There are many more plants great for beginners if you’re looking for some. Ask anyone at your local garden shop, and they will gladly help you locate something that will thrive under your stewardship.
The Science of a Sunny Disposition
There’s a moment of pureness watching a flower turn toward the sun.
It’s similar to the way we turn our heads to let the rays hit our faces when we first step into the sun each day. It’s an innate relationship to the particular warmth — before the heat of it settles in, of course.
When we go extended periods of time with a lack of sunlight, it can have a drastic negative effect on our mood. But if you’re looking for a daily mood booster, spending some time in the sun with your garden or flowerbeds can make all the difference.
Additionally, it takes just fifteen minutes in the sun for our bodies to begin producing vitamin D, which is one of the most important vitamins because it helps produce calcium which keeps our bones strong.
Vitamin D is just the beginning of how sun exposure benefits us — there are more mentally effective reasons that add to the importance of sunlight to humans.
The Importance of Sunlight to Humans
One of the key reasons we need to get out in the sunshine is the production of melatonin, which helps lower stress reactivity. Being outside helps your body regulate melatonin without the need for supplemental doses.
As a result, our bodies are better equipped to naturally handle stress reactions when we get some time outside.
Being outdoors basking in the sun’s rays also increases your production of serotonin. This is a crucial part of our body chemistry that controls our mood. That’s why people often feel better after going for a walk or simply getting some fresh air outside.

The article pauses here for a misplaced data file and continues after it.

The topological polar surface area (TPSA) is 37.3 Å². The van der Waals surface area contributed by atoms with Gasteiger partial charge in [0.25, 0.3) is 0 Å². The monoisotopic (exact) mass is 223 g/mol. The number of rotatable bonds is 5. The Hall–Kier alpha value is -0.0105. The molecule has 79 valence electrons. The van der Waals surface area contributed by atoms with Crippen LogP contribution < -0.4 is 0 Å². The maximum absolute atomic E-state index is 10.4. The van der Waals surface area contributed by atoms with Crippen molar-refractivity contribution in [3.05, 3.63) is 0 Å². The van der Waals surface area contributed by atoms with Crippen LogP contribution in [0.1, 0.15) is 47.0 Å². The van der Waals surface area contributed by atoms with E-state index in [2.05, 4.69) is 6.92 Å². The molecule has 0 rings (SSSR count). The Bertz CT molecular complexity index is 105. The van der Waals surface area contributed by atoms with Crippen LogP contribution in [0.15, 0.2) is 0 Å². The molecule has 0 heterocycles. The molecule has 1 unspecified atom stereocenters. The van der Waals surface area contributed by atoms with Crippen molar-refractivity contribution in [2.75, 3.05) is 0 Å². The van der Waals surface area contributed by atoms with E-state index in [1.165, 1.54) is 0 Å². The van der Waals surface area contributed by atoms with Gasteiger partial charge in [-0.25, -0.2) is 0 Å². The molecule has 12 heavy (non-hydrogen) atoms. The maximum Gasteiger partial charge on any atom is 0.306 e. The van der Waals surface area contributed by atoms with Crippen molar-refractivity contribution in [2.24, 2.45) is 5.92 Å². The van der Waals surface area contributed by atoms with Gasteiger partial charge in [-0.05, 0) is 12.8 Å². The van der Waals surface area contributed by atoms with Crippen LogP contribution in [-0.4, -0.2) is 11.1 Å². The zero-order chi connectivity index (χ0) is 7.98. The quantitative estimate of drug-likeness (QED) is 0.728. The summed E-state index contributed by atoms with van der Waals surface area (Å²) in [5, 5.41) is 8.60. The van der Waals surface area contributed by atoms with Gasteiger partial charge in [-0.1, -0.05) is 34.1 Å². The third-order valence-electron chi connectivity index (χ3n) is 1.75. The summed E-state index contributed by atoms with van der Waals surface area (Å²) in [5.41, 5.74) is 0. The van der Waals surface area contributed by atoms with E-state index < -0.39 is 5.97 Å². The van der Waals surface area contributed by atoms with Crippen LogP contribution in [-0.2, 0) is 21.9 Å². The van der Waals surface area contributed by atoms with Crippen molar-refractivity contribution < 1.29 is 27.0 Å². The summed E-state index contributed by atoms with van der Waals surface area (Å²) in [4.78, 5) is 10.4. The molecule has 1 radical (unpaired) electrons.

Since the sun quite literally can improve your mood, what better excuse is there to get out into nature and nurture some plants?
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The Key to Good Hydration is Growing in Your Garden
Making sure you consume enough water each day is crucial to maintaining a baseline of good feeling and functioning body systems. There are people who hate drinking water; for some, it’s the lack of flavor, while for others, it’s just ingrained in them to not reach for water when thirsty.
If you’re one of those people who don’t find the idea of drinking water particularly appealing, don’t worry! There are ways to stay hydrated without drinking glass after glass of water.
In fact, you’re already on the path to better hydration if you’re growing your own veggies. Some of the most common fruits and vegetables are made up of up to 85% water, and vegetables such as radishes and spinach are made up of 95% water. What does this mean for you? It means you’re taking in loads of water when you eat your latest harvest!
In fact, you can get up to 3 cups of water from fruits and vegetables if you eat enough, and even if you drink enough water daily, extra servings of veggies will only do you good.
Can Dehydration Cause Depression and Anxiety?
Every system of the body needs water to function, and the brain is no different.
Here’s a fact that many may not be aware of: 75% of our brain tissue is water — that means maintaining proper hydration is crucial to keep your brain happy. Depression and anxiety have links to dehydration because of how much of those issues are related to brain function.
Now, we know that depression and anxiety are two complex issues rooted in different causes for different people. But ensuring that you have proper hydration will definitely help boost your mood and prevent depressive episodes.
Dehydration and Overall Mental Health
Dehydration drains energy from your brain. It impedes the production of serotonin, which can add internal stress to your day without you noticing it pile up.
Stress in the body is primarily caused by dehydration, and it’s a dangerous cycle in your body.